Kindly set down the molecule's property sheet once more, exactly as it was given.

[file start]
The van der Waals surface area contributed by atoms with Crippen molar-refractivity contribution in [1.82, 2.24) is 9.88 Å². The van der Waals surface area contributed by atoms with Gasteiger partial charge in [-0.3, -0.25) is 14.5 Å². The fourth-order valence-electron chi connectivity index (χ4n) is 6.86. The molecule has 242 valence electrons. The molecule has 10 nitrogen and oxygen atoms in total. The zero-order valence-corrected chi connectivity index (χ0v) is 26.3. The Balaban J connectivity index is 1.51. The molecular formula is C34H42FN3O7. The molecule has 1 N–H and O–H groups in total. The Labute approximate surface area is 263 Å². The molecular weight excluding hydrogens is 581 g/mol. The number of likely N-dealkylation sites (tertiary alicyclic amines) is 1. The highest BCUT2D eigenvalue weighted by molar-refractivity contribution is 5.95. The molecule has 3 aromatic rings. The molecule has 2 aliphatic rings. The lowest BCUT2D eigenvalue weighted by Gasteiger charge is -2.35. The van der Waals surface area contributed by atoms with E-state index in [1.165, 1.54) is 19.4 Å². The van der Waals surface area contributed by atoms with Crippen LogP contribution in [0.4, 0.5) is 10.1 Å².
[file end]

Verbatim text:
The van der Waals surface area contributed by atoms with Crippen molar-refractivity contribution in [1.82, 2.24) is 9.88 Å². The van der Waals surface area contributed by atoms with Gasteiger partial charge in [-0.3, -0.25) is 14.5 Å². The fourth-order valence-electron chi connectivity index (χ4n) is 6.86. The molecule has 242 valence electrons. The molecule has 10 nitrogen and oxygen atoms in total. The zero-order valence-corrected chi connectivity index (χ0v) is 26.3. The Balaban J connectivity index is 1.51. The molecular formula is C34H42FN3O7. The molecule has 1 N–H and O–H groups in total. The Labute approximate surface area is 263 Å². The molecular weight excluding hydrogens is 581 g/mol. The number of likely N-dealkylation sites (tertiary alicyclic amines) is 1. The highest BCUT2D eigenvalue weighted by molar-refractivity contribution is 5.95. The molecule has 3 aromatic rings. The molecule has 2 aliphatic rings. The lowest BCUT2D eigenvalue weighted by Gasteiger charge is -2.35. The van der Waals surface area contributed by atoms with E-state index in [1.165, 1.54) is 19.4 Å². The van der Waals surface area contributed by atoms with Crippen LogP contribution in [0.4, 0.5) is 10.1 Å².